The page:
Think about what could nurture you. 
Is it possible for you to feel into what would help you feel better in yourself?

I love the idea of giving yourself something you can add rather than taking stuff away to get a healthier balance in life. That might be that giving yourself - literally - breathing space to pause.

[ b r e a t h e ]

It might be more healthy snacks you can eat with one-hand.

It might mean recognising that things are feeling a bit shitty and you need some help.

If thoughts are tricky it might be getting support from a loved one or professional.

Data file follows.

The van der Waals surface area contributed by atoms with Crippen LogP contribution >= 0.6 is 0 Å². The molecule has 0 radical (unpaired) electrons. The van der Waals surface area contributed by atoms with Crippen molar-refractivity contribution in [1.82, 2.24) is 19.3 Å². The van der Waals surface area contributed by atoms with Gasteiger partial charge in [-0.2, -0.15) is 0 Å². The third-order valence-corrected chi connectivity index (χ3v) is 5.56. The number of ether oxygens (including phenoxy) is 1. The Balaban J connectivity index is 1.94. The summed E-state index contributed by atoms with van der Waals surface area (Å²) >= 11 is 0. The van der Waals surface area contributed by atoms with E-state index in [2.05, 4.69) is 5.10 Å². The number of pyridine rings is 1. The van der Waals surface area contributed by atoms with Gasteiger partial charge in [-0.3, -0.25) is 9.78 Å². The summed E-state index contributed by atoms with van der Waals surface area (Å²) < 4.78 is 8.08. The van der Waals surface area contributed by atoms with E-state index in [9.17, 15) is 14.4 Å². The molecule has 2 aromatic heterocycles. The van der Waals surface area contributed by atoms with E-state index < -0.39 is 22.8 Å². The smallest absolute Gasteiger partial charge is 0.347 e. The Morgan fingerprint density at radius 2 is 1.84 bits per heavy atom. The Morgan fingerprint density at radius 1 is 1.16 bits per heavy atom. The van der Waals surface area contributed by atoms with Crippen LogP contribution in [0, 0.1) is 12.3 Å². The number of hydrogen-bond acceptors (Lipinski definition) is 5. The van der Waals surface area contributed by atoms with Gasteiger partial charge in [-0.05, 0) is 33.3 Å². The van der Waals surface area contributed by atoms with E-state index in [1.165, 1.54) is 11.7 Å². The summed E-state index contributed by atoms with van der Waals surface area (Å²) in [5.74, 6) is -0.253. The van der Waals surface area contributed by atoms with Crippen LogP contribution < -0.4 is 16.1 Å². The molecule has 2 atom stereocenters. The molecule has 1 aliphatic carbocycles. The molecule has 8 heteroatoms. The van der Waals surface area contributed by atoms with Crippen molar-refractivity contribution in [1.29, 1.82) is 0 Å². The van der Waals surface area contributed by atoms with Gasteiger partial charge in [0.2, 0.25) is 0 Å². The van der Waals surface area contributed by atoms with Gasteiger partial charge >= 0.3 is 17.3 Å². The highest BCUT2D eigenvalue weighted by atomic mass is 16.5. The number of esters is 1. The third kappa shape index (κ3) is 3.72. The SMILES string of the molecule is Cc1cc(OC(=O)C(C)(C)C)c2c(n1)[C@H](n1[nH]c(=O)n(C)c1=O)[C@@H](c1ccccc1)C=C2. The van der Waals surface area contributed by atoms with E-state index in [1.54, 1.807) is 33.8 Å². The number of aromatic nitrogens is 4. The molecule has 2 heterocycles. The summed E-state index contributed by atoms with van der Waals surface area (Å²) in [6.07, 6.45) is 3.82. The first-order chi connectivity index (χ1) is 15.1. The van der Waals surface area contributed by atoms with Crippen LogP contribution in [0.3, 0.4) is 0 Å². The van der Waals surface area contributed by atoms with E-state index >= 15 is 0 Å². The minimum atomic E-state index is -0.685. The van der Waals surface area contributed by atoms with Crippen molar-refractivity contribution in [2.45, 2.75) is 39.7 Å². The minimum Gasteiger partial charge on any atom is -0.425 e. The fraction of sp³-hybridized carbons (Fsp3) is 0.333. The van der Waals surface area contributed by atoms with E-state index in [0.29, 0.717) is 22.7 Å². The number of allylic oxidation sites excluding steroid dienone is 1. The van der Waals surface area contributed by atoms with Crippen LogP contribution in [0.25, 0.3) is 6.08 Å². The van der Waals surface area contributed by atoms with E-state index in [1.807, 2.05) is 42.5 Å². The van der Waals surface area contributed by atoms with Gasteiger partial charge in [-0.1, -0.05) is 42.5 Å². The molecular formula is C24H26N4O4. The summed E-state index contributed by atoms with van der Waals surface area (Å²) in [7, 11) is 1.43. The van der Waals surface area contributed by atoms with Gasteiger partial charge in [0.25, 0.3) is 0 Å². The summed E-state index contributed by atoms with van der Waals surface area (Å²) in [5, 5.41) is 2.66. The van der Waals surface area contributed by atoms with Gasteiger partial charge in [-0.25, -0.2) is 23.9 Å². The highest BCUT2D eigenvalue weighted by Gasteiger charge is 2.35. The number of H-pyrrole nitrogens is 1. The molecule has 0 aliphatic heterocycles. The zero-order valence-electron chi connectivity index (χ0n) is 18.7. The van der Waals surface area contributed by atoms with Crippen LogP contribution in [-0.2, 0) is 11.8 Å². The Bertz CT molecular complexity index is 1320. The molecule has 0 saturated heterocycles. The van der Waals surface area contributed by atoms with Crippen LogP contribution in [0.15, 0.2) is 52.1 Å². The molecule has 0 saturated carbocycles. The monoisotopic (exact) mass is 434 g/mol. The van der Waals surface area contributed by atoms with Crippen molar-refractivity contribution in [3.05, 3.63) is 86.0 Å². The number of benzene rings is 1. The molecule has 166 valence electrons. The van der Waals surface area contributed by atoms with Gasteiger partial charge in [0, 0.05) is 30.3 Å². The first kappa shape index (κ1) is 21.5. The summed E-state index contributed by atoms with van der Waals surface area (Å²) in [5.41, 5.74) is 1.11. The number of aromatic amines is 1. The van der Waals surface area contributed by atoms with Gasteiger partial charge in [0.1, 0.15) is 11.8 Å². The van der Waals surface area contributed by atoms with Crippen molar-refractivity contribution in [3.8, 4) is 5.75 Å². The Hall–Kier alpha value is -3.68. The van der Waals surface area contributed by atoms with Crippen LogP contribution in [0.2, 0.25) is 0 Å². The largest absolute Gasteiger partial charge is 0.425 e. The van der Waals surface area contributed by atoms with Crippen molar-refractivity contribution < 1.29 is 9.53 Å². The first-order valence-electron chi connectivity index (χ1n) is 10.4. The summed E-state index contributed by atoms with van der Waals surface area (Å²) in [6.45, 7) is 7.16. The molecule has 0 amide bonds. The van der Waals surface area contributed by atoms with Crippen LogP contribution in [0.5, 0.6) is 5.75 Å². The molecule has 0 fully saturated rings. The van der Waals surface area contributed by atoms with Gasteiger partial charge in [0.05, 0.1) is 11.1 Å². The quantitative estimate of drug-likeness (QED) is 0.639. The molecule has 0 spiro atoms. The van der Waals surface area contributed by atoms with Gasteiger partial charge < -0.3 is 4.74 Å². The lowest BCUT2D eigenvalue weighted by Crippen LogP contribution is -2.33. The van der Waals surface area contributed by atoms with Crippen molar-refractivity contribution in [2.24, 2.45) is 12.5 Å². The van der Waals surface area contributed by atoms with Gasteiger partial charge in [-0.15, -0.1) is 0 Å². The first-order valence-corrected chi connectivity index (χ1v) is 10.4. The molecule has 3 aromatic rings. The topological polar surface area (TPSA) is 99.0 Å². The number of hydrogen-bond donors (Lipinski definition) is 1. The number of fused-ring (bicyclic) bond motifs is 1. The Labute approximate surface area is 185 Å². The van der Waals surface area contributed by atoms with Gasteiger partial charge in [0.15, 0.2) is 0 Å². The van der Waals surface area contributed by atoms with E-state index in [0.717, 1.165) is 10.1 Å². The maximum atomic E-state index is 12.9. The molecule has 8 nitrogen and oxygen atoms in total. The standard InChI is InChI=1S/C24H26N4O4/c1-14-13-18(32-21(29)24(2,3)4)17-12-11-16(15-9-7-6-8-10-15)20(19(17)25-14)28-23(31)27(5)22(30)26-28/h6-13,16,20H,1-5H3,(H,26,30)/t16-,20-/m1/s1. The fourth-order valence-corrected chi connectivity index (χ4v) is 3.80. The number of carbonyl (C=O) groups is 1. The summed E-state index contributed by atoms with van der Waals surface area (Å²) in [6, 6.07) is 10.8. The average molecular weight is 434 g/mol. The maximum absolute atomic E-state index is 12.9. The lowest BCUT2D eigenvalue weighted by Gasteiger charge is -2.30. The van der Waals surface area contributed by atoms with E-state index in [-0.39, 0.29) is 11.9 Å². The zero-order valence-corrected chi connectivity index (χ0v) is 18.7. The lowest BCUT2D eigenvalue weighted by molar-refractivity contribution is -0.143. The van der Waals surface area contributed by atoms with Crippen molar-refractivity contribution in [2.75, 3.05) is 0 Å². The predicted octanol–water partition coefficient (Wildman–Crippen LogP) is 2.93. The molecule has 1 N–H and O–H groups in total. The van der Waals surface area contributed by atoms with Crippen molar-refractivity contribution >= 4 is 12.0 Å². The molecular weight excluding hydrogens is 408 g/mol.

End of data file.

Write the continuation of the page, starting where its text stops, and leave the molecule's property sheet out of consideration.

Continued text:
Begin with the basics to start nourishing yourself • food • sleep • hydration • gentle movement • quiet downtime (ideally in nature) • connection.

Maybe start with a couple of those to begin with and add more as you feel resourced to.


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How can the body "positivity" movement sometimes work against our efforts to fight body shame? (e.g. feeling pressured to find our body beautiful, using other bodies as "inspo" for being "brave", etc.)

Your body is you, it’s your home as much as it was home to your baby.

Insta-inspo 'body positivity' is tricky - while it’s a fantastic idea if it becomes either subtly competitive or too good vibes only then there’s no place for that lived reality to exist. Embodiment practices can help people access more body awareness and body acceptance.

That might start with being polite or kind to yourself rather than immediate self love.